I have no idea how this book wound up in my bookshop. It’s an Advance Reading Copy (known in the biz as an ARC) and those are only distributed publishing festivals, or by mail to bookstores (but not usually used book stores). But there it sat on a table, waiting to be shelved, and I picked it up…
…and devoured it in two sittings.
Bremer writes like a journalist poet. She always has the right word, her writing economic with the confidence of a vast vocabulary. But what she’s writing about is intensely personal: marriage to a man whose background is so different from her own, she knows they don’t have a “storybook marriage,” just “their story.”
What sucked me in is something my agent and editor have warned me against time and again: description and analysis are all very well, but people want a story with a beginning, a middle, and an end. My Accidental Jihad is not a story, but a snapshot leaping back and forth between time, dripping descriptive analysis in depth. It has a beginning, but it doesn’t have a middle or an ending.
Which bothered me not one whit. I admired the way Bremer described things that are hard to admit exist, let alone look at squarely with intent to analyze. Courage and lyrical writing aren’t things I always put together, but rather than blunt, she’s finessed.
Bremer and her husband live in North Carolina, in a progressive city that still doesn’t know quite how to react when she shops Whole Foods with her 10-year-old olive-skinned daughter, who chooses to wear a head scarf. When Qaddafi dies at the hands of his people, the family watches it on television in a mall restaurant. Bremer’s one visit to Libya, to see Isamel’s old home place, is a disaster tinged with love.
I love culture clash books anyway, but what intrigues me about this one is that it drills down to attitudes rather than surface living: aging in American culture is in poor taste; poverty is a moral failing; she isn’t materialistic, but Christmas just needs to be the way it is. There are some very funny “ouch” moments in this middle-class expose-memoir.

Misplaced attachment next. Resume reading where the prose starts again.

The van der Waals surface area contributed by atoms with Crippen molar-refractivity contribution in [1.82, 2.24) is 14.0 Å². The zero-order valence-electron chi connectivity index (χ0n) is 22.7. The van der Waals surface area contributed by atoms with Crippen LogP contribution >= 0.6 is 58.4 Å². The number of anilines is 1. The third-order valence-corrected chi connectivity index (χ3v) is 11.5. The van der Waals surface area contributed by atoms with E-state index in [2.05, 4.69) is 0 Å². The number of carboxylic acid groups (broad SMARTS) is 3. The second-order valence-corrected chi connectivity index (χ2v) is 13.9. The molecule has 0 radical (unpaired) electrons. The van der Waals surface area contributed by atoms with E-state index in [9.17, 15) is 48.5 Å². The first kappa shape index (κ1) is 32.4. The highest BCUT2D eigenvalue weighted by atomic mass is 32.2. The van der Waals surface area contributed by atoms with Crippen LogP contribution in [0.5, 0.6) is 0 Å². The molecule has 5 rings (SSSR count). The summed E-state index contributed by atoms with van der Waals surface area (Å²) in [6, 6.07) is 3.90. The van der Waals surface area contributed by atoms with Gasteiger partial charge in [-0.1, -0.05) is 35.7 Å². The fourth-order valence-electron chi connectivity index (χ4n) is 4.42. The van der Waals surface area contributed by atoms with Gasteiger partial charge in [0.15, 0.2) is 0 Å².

Not that this is an “all praise to diversity” book; in fact, she deals with diversity with the same ruthless boring down to the core that she uses on issues of women’s beauty and bodies. And she turns the same analytical eye on husband’s way of handling the world as she uses on hers. Her description of him bartering for a wedding ring will stick with you.
In the same way that it is not a story, Jihad is also not a summational inspirational catechism of life lessons learned. Ironically, Bremer’s authoritative use of language describes a lifelong situation of not knowing what to think. A chapter entitled “Rage” describes her husband telling his relatives that she hates Libya–while they’re in it, being feted as house guests. The story doesn’t end in resolution, but in her saying “Fuck you” in a car full of people who speak English, with her Libyan sister-in-law taking her hand in solidarity.
The last two pages might dip into platitude-ism, but I sympathize with trying to sum up a painting still in progress.
I really enjoyed this memoir.